Community-focused archaeologist joins New Mexico Historic Sites as regional manager for Coronado and Jemez Historic Sites
November 22nd, 2022
Santa Fe, NM – New Mexico Historic Sites has found the new regional manager for Coronado Historic Site (CHS) and Jemez Historic Site (JHS): Dr. Elisabeth Stone, an accomplished archaeologist who has worked throughout New Mexico with an emphasis on equity, community, and collaboration. Stone assumed the role on October 17.
“Dr. Stone joins our remarkable team at CHS and JHS,” said Patrick Moore, executive director of NMHS. “She brings with her an incredible collection of skills that can directly support our new interpretive plan at CHS and engage our community stakeholders at JHS.”
Elisabeth Stone holds a PhD in Anthropology from UNM, with an emphasis in archaeology, as well as an MA in Anthropology and Museum Studies, with a focus on museum education. In addition, she has extensive training and experience in visitor studies and in building equity into interpretation and museum practice.
Stone has worked throughout New Mexico, including Four Corners, Las Cruces, and the Central Rio Grande valley in archaeological, historic, and outdoor education and has curated exhibitions on topics ranging from New Mexico culinary history to quilting practices to women’s rights and activism. Beyond New Mexico, she has worked at the Spurlock Museum at the University of Illinois at Urbana-Champagne and done archaeological research and museum interpretation at museums in Mexico, Spain, Peru, France, and Hungary, as well as throughout the United States.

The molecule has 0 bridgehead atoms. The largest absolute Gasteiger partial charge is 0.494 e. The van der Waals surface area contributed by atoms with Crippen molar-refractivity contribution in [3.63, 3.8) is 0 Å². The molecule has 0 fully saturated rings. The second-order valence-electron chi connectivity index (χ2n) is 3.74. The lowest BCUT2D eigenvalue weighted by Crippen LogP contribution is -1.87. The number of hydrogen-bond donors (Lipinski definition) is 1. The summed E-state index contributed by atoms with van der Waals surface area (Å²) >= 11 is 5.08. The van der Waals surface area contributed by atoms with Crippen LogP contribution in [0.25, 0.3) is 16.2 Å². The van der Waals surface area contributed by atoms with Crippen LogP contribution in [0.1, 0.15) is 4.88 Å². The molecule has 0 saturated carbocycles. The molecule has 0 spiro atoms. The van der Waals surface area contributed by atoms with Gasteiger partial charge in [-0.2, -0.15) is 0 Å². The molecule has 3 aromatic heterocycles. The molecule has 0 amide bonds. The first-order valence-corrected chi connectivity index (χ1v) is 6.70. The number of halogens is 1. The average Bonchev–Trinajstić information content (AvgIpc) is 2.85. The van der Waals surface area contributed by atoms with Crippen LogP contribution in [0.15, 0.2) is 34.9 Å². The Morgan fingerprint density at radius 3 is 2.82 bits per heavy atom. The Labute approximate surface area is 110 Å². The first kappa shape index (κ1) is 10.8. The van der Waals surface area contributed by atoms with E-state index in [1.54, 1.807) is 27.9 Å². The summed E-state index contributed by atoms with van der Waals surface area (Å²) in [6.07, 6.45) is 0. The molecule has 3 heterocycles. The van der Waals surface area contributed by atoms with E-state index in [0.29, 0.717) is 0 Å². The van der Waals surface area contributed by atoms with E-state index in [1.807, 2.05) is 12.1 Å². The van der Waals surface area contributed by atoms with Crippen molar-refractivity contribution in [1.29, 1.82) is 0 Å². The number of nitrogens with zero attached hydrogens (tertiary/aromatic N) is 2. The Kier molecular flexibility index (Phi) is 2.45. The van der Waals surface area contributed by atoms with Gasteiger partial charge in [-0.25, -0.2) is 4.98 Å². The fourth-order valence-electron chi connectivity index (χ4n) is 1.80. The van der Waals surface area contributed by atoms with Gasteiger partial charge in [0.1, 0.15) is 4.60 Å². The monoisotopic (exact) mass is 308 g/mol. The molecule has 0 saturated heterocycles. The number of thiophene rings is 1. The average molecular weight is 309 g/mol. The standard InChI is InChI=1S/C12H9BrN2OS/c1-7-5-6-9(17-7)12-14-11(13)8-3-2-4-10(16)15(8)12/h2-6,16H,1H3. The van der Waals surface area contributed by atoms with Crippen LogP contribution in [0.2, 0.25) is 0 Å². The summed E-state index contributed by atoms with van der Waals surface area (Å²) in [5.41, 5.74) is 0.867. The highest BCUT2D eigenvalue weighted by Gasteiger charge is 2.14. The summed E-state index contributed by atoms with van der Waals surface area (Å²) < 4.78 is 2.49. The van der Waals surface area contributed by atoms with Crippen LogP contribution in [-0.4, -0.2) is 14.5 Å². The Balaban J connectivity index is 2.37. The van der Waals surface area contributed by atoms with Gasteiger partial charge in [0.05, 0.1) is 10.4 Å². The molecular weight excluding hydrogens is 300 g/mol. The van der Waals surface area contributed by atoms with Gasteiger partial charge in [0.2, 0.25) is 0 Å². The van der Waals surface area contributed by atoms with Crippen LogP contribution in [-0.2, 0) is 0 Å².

Her archaeological research focuses on bone tools, particularly those used in basketry, weaving, hideworking, and sewing. She is interested in archaeological research that sheds light on the lives and work of elders and children and the archaeology of daily life.
Stone is deeply committed to community-led action and interpretation. She looks for ways to lift up the wisdom and knowledge held in our communities through collaborative programming, interpretation, and planning.
“I look forward to getting to know the communities engaged at Coronado and Jemez Historic Sites and learning about how they think about history and relationship,” Stone said. “With the wonderful staff, who have strong ties to these communities and extraordinary knowledge about the sites and local history, these sites are an anchoring community resource that presents abundant opportunities for meaningful conversations and learning. I am so glad to be here and take part in these conversations.”
About New Mexico Historic Sites
New Mexico Historic Sites is a division of the Department of Cultural Affairs, under the leadership of the Board of Regents for the Museum of New Mexico. Programs and exhibits are generously supported by the Museum of New Mexico Foundation and its donors. The New Mexico Historic Sites system was established in 1931 by an Act for the Preservation of the Scientific Resources of New Mexico. The eight Historic Sites include Coronado, Fort Selden, Fort Stanton, Bosque Redondo Memorial at Fort Sumner Historic Site, Jemez, Lincoln, and Los Luceros.
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